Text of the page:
Thursday, October 24, 2013

A Future?

Imagine a future in which real wages for most workers decline year after year; a future in which  jobs that disappeared in the Great Recession won't be coming back; a future in which young Americans either squeeze into an increasingly wealthy elite or tumble to the bottom, with fewer and fewer in what we once called the “middle” class.

Many Americans have stopped looking for work. The official unemployment rate of 7.2 percent reflects only those who are still looking. If the same percentage of Americans were in the workforce today as when Barack Obama took office, today’s unemployment rate would be 10.8 percent. Meanwhile, 95 percent of the economic gains since the recovery began in 2009 have gone to the top 1 percent. The real median household income continues to drop, and the number of Americans in poverty continues to rise.

Economist Tyler Cowen of Virginia's George Mason University in his book, "Average Is Over," projects current trends out over the next 20 years. "Our future will bring more wealthy people than ever before, but also more poor people," he writes. "Rather than balancing our budget with higher taxes or lower benefits, we will allow the real wages of many workers to fall — and thus we will allow the creation of a new underclass."

He's merely forecasting based on current trends: jobs being eliminated by automation and outsourcing, downward pressure on wages for all but the most skilled, growing inequality between the wealthy and everyone else, and elected officials who don't seem capable of slowing those trends, let alone stopping them.

Cowen foresees a future in which employers constantly measure individual workers' performance "with oppressive precision," the better to weed out underperformers quickly; a future in which retirees, their savings exhausted, move to newly built shantytowns (like "the better dwellings you might find in a Rio de Janeiro favela") in low-cost states like Texas; a future in which the new underclass, instead of rebelling against the elite, consoles itself with online entertainment and scientifically improved narcotics to make life palatable.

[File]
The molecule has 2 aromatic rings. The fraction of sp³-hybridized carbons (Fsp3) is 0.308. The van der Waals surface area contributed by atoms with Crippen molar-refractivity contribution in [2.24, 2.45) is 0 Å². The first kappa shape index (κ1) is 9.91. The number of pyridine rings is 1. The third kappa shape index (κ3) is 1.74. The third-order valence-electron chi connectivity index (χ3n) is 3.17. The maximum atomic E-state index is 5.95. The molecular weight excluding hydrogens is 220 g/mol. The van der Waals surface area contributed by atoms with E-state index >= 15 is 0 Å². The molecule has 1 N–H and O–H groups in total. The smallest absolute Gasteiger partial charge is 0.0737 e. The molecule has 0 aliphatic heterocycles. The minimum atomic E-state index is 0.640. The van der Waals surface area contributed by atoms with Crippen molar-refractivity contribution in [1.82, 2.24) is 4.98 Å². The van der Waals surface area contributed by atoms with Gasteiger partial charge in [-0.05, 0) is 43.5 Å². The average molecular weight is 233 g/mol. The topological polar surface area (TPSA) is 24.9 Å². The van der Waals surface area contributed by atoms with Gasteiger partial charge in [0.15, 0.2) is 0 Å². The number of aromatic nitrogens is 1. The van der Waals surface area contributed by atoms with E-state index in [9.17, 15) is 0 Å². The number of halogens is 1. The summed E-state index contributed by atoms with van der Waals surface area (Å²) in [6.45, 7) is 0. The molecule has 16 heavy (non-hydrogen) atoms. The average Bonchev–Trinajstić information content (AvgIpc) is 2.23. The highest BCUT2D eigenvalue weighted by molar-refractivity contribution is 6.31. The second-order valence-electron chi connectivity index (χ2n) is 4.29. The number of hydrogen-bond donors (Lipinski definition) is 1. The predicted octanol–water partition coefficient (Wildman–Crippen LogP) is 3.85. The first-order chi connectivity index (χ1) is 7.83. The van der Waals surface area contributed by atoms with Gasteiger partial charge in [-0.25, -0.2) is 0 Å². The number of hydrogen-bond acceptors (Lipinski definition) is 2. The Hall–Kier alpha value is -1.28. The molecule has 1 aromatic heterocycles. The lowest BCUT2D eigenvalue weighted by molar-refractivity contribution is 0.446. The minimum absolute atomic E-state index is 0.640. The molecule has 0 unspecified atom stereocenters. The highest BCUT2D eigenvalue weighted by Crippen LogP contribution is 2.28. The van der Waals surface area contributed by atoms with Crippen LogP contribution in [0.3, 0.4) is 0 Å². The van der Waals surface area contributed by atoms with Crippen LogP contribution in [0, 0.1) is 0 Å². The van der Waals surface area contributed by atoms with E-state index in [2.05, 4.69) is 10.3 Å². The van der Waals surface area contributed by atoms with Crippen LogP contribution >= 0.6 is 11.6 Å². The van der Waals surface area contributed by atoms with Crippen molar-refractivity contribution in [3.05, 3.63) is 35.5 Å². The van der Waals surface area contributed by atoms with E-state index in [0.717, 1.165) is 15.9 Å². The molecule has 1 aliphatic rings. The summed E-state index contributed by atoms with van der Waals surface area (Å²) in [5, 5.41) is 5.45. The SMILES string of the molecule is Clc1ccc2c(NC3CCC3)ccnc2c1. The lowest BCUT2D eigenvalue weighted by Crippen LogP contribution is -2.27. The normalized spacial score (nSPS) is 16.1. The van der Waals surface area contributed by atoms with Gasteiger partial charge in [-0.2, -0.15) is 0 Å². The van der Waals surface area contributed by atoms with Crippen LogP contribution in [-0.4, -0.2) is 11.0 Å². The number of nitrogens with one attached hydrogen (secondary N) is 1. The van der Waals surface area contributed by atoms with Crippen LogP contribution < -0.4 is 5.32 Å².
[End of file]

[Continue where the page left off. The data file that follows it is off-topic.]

The economic elite to grow to as large as 15% of the population — people who will "live like millionaires," even if they aren't making a million dollars a year. They'll include the elites of today, plus technologically adept professionals in fields from robotics to healthcare whose jobs can't be shipped overseas, plus an upper servant class of service workers to the rich. "The best yoga teacher in town is going to do very well," he said. The third-best yoga teacher, not so well.

Cheap online education will make it possible for the most gifted and motivated in the underclass to rise. But they'll have to be both very smart and very diligent; because of constant performance testing, there will be few second chances for those who don't get it right the first time.

Inequality will increase. And maybe that's OK, Cowen says. "I don't think we know the causal relationship between inequality and happiness," he told me. If people have decent low-cost housing, food and healthcare, they might even be happier”

Subsidies to Big Oil, who are enjoying record-breaking profits, totaled $523 billion in 2011. Agriculture subsidies $1.5 trillion a year. 
However, subsidies in form of tax loopholes to the top 0.2 percent earners dwarf oil subsidies. Mitt Romney paid 14.1 percent tax on $22 million. A middle class couple pays 20 percent on $50,000. Tax loopholes cost the US $1 trillion a year.

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